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EMI to Use Audible Magic to Track Web Piracy

October 30, 2002|Jon Healey | Times Staff Writer

Looking for more help battling Internet piracy, EMI Recorded Music announced plans Tuesday to work with a Bay Area company that tracks unauthorized copying of music online.

The label, home to such artists as the Beatles, the Beach Boys and Garth Brooks, expects to launch an anti-piracy project with Audible Magic Corp. of Los Gatos this year, the companies announced.

"We're going to use [the technology] to look at different ways of keeping track of what's going on with our content, whether it's uses that we've authorized or uses that are stealing from our artists," said Jay Samit, senior vice president of new media at EMI.

Audible Magic identifies music files as they're passing through the Internet, comparing a small sample of each file against the company's database of audio "fingerprints," or unique sonic characteristics. Chief Executive Vance Ikezoye said the Recording Industry Assn. of America has been using his company's technology to gather evidence of copyright infringement for its lawsuits against online file-sharing networks.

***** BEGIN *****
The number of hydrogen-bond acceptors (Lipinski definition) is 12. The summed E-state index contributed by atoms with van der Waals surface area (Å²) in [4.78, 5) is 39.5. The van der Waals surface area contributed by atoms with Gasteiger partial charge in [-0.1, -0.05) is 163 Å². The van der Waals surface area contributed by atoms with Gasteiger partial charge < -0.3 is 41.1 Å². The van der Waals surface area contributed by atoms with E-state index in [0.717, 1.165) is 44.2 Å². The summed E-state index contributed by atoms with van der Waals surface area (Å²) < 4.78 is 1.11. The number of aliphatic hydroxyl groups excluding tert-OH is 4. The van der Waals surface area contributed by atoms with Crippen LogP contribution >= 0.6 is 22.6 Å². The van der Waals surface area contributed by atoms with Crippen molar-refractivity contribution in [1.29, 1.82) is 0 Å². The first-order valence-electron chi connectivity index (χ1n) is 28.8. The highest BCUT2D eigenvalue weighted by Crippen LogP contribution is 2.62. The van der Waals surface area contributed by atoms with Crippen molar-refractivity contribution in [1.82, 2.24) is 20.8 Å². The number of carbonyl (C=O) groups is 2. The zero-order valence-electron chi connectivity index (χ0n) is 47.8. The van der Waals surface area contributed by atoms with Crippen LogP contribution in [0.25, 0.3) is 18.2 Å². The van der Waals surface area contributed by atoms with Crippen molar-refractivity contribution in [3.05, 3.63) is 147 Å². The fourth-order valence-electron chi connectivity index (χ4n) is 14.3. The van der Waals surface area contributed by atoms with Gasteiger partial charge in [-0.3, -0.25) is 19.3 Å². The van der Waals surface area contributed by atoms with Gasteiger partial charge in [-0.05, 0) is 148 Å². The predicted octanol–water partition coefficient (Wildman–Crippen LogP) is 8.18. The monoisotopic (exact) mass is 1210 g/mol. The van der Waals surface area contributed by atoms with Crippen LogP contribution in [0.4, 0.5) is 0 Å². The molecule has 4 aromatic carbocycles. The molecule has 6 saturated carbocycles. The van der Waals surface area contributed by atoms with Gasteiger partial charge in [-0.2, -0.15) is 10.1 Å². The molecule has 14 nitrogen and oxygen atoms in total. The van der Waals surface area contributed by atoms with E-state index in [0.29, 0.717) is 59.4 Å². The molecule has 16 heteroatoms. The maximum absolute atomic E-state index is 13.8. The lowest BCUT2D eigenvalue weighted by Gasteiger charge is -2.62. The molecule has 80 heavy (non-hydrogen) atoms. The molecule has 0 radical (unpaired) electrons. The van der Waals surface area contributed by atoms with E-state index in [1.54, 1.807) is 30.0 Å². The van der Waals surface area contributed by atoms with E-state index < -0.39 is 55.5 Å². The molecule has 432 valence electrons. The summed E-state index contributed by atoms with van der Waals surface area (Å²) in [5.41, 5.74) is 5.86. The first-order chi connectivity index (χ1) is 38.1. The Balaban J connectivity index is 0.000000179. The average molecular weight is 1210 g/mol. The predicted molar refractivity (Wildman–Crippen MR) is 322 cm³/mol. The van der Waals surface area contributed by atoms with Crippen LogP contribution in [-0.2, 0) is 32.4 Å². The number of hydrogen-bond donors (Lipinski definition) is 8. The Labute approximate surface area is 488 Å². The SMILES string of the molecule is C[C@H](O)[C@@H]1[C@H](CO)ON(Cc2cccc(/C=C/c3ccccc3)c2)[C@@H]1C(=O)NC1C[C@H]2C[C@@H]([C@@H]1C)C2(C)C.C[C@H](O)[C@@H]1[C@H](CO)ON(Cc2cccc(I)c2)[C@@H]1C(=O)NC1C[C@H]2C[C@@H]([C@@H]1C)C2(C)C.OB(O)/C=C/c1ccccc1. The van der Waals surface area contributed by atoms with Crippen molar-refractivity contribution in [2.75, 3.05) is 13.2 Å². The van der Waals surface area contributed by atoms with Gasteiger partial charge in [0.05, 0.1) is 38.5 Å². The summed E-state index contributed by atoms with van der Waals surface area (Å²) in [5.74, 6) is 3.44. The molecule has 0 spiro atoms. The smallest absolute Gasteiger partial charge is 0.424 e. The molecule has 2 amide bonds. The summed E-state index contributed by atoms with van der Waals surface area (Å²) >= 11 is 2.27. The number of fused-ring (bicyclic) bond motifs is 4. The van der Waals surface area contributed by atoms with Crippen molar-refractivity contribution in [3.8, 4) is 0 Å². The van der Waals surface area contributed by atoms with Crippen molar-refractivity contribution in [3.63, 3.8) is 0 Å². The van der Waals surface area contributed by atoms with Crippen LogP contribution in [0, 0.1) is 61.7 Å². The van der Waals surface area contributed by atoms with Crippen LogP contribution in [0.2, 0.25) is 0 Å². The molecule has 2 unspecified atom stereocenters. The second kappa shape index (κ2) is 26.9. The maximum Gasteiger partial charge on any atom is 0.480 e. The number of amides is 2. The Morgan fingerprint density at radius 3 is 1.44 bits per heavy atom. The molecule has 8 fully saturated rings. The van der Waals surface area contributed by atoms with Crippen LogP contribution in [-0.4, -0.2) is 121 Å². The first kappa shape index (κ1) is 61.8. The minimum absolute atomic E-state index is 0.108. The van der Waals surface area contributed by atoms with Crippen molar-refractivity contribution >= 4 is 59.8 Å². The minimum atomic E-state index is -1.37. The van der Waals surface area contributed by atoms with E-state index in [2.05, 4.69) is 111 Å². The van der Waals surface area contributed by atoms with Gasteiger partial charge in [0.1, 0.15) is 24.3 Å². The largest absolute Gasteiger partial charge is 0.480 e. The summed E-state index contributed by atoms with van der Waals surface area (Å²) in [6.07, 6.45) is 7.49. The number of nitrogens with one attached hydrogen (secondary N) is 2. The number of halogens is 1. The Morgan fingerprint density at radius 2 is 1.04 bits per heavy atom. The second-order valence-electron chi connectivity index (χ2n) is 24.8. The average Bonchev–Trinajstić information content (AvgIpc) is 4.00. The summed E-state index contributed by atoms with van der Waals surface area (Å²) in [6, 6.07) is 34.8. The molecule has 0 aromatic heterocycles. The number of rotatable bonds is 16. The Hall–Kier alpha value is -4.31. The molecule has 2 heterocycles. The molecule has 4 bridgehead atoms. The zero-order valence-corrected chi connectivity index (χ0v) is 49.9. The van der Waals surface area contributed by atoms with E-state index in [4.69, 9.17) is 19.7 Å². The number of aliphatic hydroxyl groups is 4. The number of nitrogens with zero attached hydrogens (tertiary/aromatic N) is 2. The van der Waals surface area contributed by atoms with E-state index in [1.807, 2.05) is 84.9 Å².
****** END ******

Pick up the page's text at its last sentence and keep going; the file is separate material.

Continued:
The technology can't stop people from making unauthorized copies of music, Ikezoye said, but it could be an effective deterrent when combined with some of the other anti-piracy tools the labels have been exploring. "We can be used as a tool to understand both where the opportunities to affect [piracy] are and maybe how effective those techniques are," he said.

The monitoring services also could help EMI give its artists a clearer picture of what's happening to their music online. Several of the company's biggest acts, including the Beatles, have refused to make their music available through legitimate online music services despite pressure from the label to support alternatives to the unauthorized outlets.

Audio fingerprinting technology also has been used to combat piracy by CD-pressing firms. In the latest development, the RIAA announced Tuesday that Cinram International Inc. of Toronto, a major CD replicator, has agreed to pay $10 million to settle piracy claims.

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